So what is the connection between this anecdote and our collection of rare books? The answer lies in the mysterious identity of this "Madam St. Andrew," who may have owned one of the books in our collection.
(As a side-note, the house she lived in while harboring the king would become an inn—the "Star and Garter"—in the eighteenth century. See this page for more on the "Star and Garter.")
John Speed, The historie of Great Britaine under the conquests of the Romans, Saxons, Danes, and Normans. Their originals, manners, habits, warres, coines, and seales, with the successions, lives, acts, and issues of the English monarchs from Julius Caesar, unto the raigne of King James, of famous memorie.
At London: Printed by John Dawson [and Thomas Cotes], for George Humble, 1632.
, 1042 p., 1043-1086 numb. ℓ., 1087-1237,  p. illus., geneal. tab. (port.) 35 cm (folio).
One of our two copies of Speed's Historie contains several interesting marks of seventeenth-century provenance. The first seems to read "Henry Syrott" [?], but I have been unable to identify him.
The next one seems to allude directly to the anecdote about "Madam St. Andrew," the Goughs, and Charles I cited above.
"John Goughe his booke,
given him by his Aunte:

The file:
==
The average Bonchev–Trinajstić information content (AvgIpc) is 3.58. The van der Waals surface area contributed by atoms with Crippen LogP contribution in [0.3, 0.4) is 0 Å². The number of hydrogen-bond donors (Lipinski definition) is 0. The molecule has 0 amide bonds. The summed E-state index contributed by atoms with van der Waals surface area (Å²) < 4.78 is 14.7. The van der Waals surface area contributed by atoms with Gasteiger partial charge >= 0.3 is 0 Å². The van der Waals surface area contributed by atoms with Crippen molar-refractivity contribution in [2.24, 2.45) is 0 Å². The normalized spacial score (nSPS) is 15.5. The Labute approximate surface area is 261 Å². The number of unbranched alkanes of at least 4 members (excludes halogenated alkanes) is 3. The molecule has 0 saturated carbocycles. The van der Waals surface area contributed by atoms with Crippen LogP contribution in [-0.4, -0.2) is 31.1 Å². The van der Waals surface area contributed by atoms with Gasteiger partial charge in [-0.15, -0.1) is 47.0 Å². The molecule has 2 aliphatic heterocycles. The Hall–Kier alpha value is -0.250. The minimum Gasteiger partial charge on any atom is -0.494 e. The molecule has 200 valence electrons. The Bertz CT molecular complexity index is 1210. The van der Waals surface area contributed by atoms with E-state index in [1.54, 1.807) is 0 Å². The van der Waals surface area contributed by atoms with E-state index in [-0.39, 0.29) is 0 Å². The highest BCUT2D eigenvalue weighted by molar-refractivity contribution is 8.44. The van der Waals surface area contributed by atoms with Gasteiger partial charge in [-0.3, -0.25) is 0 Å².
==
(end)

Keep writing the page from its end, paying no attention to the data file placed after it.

mrs Elyzabeth St andrewe"
According to Shaw, "Madam St. Andrew" was either the sister or aunt of Henry Gough, who was the father of John Gough (his ownership inscription is possibly shown here). The signature of "Elizabeth St. Andrew" appears at the rear of the volume on a strip of vellum used to reinforce the binding.
If this is in fact the same "Madam St. Andrew" who was "sister or aunt" to the Henry Gough in the above anecdote, then John Gough's ownership inscription seems to establish that she was in fact his aunt, and therefore Henry's sister.
On one of the rear endpapers someone transcribed (in a careful italic hand) part of Francis Quarles's epigram "On Fox" (i.e. John Foxe, writer of the Protestant martyrology Actes and Monuments--major edns. in 1563, 1570, 1576, and 1583). According to the Folger First Line Index, this poem appears in only two other places: Quarles's Divine Fancies (1641; Wing Q62, p. 101) and BL Harley 2311, f. 20. The version of the poem transcribed here (probably in Elizabeth St. Andrew's hand) is missing the last two lines:
there was a tyme woe worth that heavye tyme
when wolvish foxes did devour the prime
and choyce of all our lambs. but heaven did raise
a most ingenious foxe in after dayes
whose high immortall penn redeemd their breath
and made there names to live in spight of death
The last two lines (present in both Divine Fancies and the Harley MS) read:
To see, how mutuall Saintly favors be!
Thou gav'st them life, that now give life to thee.
There are other interesting variants between the printed poem in Divine Fancies and the transcribed fragment shown here. The printed version reads "rav'nous foxes" for "wolvish foxes" and "made those lambs revive" for "made there names to live." Since the ms version doesn't contain the final two lines, I doubt Elizabeth St. Andrew copied the poem from Quarles's printed book; I think it is likely she copied it from another manuscript source.
Coincidentally, the city of Wolverhampton opens an exhibit on its royal visitors tomorrow, but it doesn't mention Charles' visit in 1643.